• The consultation is a single visit, lasting 45 to 60 minutes, with a master’s-level therapist or psychologist. The aim is to provide education, ideas to try at home and information about mental health resources in your community, and make referrals for diagnostic evaluation or group therapy in our clinic. The child must be less than 18 years old.

  • Our medical and psychology staff can meet with families already in treatment whose current provider would like a second opinion and consultation. In these cases, our staff works with the referring provider to answer questions about the direction for treatment.

  • Group therapy provides hands-on skills training and education to children and adolescents who struggle with their emotions and behaviors. Most groups run for eight to 12 weeks and repeat. Group treatment can be particularly helpful for parents and patients who are new to the mental health system or are early in treatment. Learn more about our groups.

    We offer group therapy sessions to help children and teens who are experiencing anxiety. The program teaches coping skills for children ages 9 to 15, and social skills/friendship skills for children ages 7 to 12.

  • Many children have a complex set of symptoms, and the best course of treatment is not clear at first. A full diagnostic evaluation (two or three visits) can clarify why a child is having emotional and behavioral problems and how a mental health or medical professional can help. Families may seek a diagnostic evaluation at our clinic and then plan to get ongoing mental health treatment in their local community.

  • Your primary care doctor or your community provider may refer your child for a consultation to discuss your child’s medicine plan. Your child will then be referred back to their provider for ongoing treatment. Sometimes patients will be seen for multiple visits until stable on the prescribed medicines.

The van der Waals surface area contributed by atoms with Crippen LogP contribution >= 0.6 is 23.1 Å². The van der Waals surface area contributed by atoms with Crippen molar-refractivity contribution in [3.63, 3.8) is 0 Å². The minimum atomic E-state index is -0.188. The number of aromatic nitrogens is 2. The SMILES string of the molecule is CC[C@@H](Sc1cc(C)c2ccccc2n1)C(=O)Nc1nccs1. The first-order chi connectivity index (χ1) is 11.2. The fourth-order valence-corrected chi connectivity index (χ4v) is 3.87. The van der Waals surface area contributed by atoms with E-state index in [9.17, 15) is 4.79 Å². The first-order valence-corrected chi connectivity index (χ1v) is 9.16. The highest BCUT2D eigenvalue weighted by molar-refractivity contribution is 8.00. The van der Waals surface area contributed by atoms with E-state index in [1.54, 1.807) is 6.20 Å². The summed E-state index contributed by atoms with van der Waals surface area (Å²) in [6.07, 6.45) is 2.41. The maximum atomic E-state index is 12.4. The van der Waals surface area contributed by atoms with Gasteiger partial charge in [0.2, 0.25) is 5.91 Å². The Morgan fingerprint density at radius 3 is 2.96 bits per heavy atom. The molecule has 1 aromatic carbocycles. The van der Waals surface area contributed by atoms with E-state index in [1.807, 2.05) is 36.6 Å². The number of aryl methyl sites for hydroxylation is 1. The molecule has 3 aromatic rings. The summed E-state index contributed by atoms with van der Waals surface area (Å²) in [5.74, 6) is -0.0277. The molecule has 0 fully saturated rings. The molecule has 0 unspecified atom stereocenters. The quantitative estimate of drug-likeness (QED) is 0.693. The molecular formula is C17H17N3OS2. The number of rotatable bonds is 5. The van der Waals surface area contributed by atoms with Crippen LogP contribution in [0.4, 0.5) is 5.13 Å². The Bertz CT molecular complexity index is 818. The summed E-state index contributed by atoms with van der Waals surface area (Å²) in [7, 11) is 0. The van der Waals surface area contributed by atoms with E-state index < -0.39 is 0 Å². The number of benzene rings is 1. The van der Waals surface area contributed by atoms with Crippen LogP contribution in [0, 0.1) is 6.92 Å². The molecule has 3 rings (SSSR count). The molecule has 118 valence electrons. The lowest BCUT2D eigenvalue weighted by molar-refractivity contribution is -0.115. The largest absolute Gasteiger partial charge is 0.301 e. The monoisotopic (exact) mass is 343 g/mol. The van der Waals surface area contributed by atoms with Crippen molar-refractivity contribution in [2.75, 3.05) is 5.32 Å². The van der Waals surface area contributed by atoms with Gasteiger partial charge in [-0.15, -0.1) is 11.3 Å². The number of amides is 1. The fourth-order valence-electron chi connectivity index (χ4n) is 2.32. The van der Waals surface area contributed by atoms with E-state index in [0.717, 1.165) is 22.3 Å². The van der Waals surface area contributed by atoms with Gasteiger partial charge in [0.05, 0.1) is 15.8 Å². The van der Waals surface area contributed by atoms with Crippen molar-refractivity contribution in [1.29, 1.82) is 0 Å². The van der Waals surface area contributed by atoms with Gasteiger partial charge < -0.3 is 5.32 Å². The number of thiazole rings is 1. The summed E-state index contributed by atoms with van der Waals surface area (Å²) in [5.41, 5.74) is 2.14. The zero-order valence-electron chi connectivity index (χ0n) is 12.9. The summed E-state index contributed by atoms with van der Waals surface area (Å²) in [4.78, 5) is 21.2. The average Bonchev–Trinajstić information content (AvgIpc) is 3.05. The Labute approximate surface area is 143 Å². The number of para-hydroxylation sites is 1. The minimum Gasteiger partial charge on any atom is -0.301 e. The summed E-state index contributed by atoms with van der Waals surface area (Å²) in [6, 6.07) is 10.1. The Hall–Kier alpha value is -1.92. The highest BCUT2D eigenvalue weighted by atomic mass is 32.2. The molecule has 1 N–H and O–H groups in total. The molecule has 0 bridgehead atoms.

• We use tools such as cameras and videoconferencing to reach children and families outside the Seattle area. This way, we can consult with patients and providers through partner clinics in Longview, Olympia, Tri-Cities and Wenatchee, Washington; and in Ketchikan, Alaska.

Consultation Services for Patients with Medical and Surgical Needs

The services we offer include:

  • Our team members work closely with experts throughout Children’s to care for children who are staying in the hospital for any medical condition or surgery and who also have a mental health concern.

  • Dealing with an intense, ongoing illness can take a toll on a child or teen’s emotional and mental well-being, even if they don’t have an underlying mental illness. Our Cancer and Inflammatory Bowel Disease teams include pediatric psychologists who have special training in helping kids cope with chronic illness.

  • We see children who are referred to us by their provider at Seattle Children’s. The neuropsychological evaluation helps us better understand how a child’s brain is developing and working. We measure memory, attention, perception, coordination, language and personality.

    A child may be referred to us because of one or more problems, such as trouble with learning, attention, behavior, socialization or emotional control. Or, the referral may be related to a disease or developmental problem that affects the brain in some way, or a brain injury from an accident, medical treatment or other physical stress.

Inpatient Services for Patients with Mental Health Needs

The services we offer include:

  • The Psychiatry and Behavioral Medicine Unit (PBMU) offers treatment for children and teens who need short-term, hospital-based (inpatient) care to stabilize them during a mental health crisis. When your child is ready to go home, we provide support for your child and family to make the return as supportive as possible. Read more.

Seattle Children’s does not currently offer the following services

  • In-home therapy. Many community mental health centers provide this service.
  • Long-term individual therapy
  • Long-term medicine management
  • Treatment for sexual abuse or sexual aggression. Contact the King County Sexual Assault Center at 888-998-6423 or Harborview’s Center for Sexual Assault and Traumatic Stress at 206-744-1600.
  • Treatment for abuse, trauma or post-traumatic stress disorder (PTSD). Call Harborview’s Center for Sexual Assault and Traumatic Stress at 206-744-1600.
  • Parenting evaluations for legal purposes, such as developing parenting plans. Contact the Parenting Evaluation Treatment Program (PETP) online or at 206-616-6220.
  • School evaluations after expulsion. Contact your child’s school for a list of providers who do “return to school” evaluations.